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Skiing: Pioneers in the field of Alpine skiing, the Austrians have always played a leading role in skiing in general. Skiing originated in Norway and was introduced to the Alpine region around 1870, where it underwent important changes. Austria played a decisive role in the development of skiing techniques, and in 1889, M. Kleinoschegg from Graz was the first Alpine skier to use Scandinavian skis (now in the ski museum at Mürzzuschlag) and to ski down the Austrian Alps together with T. Schruf (they climbed and skied down Hochschwab mountain in winter 1895). Kleinoschegg was soon joined by W. v. Arlt in Salzburg and by V. Sohm in Vorarlberg; the latter also manufactured winter sports goods. In 1893, the first international skiing race in Austria was held at Mürzzuschlag. In his skiing instruction book "Die Alpine (Lilienfelder) Lauftechnik" ("The Alpine (Lilienfeld) Skiing Technique") of 1897, M. Zdarsky described a skiing technique which he had developed for Alpine terrain. Zdarsky used shorter skis than the Norwegians, a stiff metal sole binding with a spring whereby the foot was also fixed at the sides ("Lilienfeld binding") and a long ski pole without disk. The Lilienfeld technique was further improved by G. Bilgeri, who combined elements of the Norwegian and Lilienfeld techniques. Bilgeri used skis with a shallow groove running lengthwise along the centre of the bottom to give directional stability; he helped the twin ski pole and stemming techniques become established alongside the telemark turn and improved the equipment used in skiing and Alpine disciplines (crampons, ski waxes, sealskins with a special binding for climbing mountains); Bilgeri also taught skiing to the Austrian local police forces. His skiing technique was further developed by H. Schneider, who established an internationally famous ski school in St. Anton am Arlberg in 1922. Through A. Fanck´ s book "Wunder des Schneeschuhs" ("Miracle of the Snowshoe", 1925, written in cooperation with H. Schneider) the Schneider technique became known as the "Arlberg technique", which is characterised by the stem christiania. The first Alpine combined ski race worldwide was the Kandahar race on the Arlberg pass in 1928. The Austrian Skiing Association (Österreichischer Skiverband, founded in 1905) and the winter sports clubs of the Naturfreunde Österreichs (founded at the same time) contributed innovative ideas in the field of skiing and organised ski courses and made skiing a popular sport in Austria. L. Gförer from Tyrol developed a skiing technique whereby the ski pole was used to change direction on steep slopes. In 1934, A. Seelos, who is considered the inventor of modern skiing technique, introduced the parallel turn whereby the upper part of the body rotated. Soon afterwards S. Kruckenhauser introduced a special leg technique (popularly called "Wedeln"). In the 1970s the "jet swing", an extreme turning technique, became extremely popular worldwide and the "Austrian leg technique" (österreichische Beinspieltechnik), developed by the Austrian skiing teacher, F. Hoppichler also gained worldwide popularity. Som recent changes in skiing technique (carving, snowboard etc.) have also been influenced by developments in the skiing industry. Austria continues to be world leader in skiing as a competitive sport, while the winter sports regions in the Austrian Alps provide excellent conditions for both recreational and competitive skiing.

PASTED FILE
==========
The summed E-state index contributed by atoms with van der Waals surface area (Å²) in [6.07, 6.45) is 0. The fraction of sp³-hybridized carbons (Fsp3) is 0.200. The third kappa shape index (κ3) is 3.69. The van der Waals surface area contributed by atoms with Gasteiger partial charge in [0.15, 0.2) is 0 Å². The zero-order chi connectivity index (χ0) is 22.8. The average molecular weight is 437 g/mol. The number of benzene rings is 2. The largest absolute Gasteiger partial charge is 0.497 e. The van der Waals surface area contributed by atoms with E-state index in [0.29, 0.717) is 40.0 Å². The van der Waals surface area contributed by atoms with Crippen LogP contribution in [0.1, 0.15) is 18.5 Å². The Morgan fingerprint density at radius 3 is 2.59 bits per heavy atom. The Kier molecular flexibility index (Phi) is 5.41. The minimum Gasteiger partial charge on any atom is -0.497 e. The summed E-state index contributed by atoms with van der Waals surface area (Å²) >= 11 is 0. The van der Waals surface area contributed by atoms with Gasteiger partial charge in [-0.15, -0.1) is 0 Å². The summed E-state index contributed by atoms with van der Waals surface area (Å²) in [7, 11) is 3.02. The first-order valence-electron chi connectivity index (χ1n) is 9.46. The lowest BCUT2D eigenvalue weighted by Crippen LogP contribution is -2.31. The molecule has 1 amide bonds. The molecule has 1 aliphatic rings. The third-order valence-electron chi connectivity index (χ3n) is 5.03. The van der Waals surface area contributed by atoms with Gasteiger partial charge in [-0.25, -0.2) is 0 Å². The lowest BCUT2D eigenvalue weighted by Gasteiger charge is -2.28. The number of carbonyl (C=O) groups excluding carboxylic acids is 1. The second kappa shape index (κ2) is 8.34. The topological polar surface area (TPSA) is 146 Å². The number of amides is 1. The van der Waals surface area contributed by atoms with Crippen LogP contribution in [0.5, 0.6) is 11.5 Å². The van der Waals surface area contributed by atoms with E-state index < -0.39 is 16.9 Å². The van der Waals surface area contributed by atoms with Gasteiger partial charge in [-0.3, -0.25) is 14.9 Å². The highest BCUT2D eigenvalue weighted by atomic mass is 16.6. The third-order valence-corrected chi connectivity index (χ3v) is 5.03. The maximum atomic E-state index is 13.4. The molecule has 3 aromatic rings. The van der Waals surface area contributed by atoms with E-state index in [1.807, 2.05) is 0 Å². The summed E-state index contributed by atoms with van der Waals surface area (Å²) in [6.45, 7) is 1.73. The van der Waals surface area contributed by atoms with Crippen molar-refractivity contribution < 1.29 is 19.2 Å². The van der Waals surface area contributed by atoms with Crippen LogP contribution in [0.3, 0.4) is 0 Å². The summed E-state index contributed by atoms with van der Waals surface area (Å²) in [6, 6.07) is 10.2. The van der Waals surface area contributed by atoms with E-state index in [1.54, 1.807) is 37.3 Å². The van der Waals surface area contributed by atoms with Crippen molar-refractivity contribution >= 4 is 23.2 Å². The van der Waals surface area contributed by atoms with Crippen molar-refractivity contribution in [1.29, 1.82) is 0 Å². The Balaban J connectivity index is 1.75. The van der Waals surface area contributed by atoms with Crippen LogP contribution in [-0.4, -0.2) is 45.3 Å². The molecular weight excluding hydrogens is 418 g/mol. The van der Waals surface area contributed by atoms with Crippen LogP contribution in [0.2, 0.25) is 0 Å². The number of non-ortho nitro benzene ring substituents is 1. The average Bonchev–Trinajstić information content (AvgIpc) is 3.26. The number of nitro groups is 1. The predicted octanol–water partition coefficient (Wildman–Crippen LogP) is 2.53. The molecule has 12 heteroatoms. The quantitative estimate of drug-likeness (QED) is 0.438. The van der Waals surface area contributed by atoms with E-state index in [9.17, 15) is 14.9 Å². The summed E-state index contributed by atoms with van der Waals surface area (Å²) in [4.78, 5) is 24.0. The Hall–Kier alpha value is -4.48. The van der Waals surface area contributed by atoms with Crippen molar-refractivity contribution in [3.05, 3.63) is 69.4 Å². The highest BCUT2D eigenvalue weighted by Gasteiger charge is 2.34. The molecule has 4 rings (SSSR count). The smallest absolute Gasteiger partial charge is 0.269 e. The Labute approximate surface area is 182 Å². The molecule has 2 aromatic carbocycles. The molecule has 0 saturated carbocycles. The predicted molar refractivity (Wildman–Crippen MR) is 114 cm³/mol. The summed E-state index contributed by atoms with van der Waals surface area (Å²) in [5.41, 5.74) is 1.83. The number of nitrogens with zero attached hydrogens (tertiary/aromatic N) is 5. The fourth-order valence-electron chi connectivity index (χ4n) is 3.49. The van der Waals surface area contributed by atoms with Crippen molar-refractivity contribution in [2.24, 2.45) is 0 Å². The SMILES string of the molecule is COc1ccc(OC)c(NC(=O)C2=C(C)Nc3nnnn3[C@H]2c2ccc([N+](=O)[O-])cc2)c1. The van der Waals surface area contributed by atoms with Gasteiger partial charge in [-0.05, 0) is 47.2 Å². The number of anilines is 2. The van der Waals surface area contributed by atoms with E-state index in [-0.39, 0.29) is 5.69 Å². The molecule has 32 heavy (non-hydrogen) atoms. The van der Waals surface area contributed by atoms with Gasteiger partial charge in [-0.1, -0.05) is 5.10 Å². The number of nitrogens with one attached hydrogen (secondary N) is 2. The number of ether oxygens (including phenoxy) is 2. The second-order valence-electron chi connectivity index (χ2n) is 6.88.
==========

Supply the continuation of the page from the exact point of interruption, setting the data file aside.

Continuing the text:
Literature: H. Polednik, Weltwunder Skisport, 1969.
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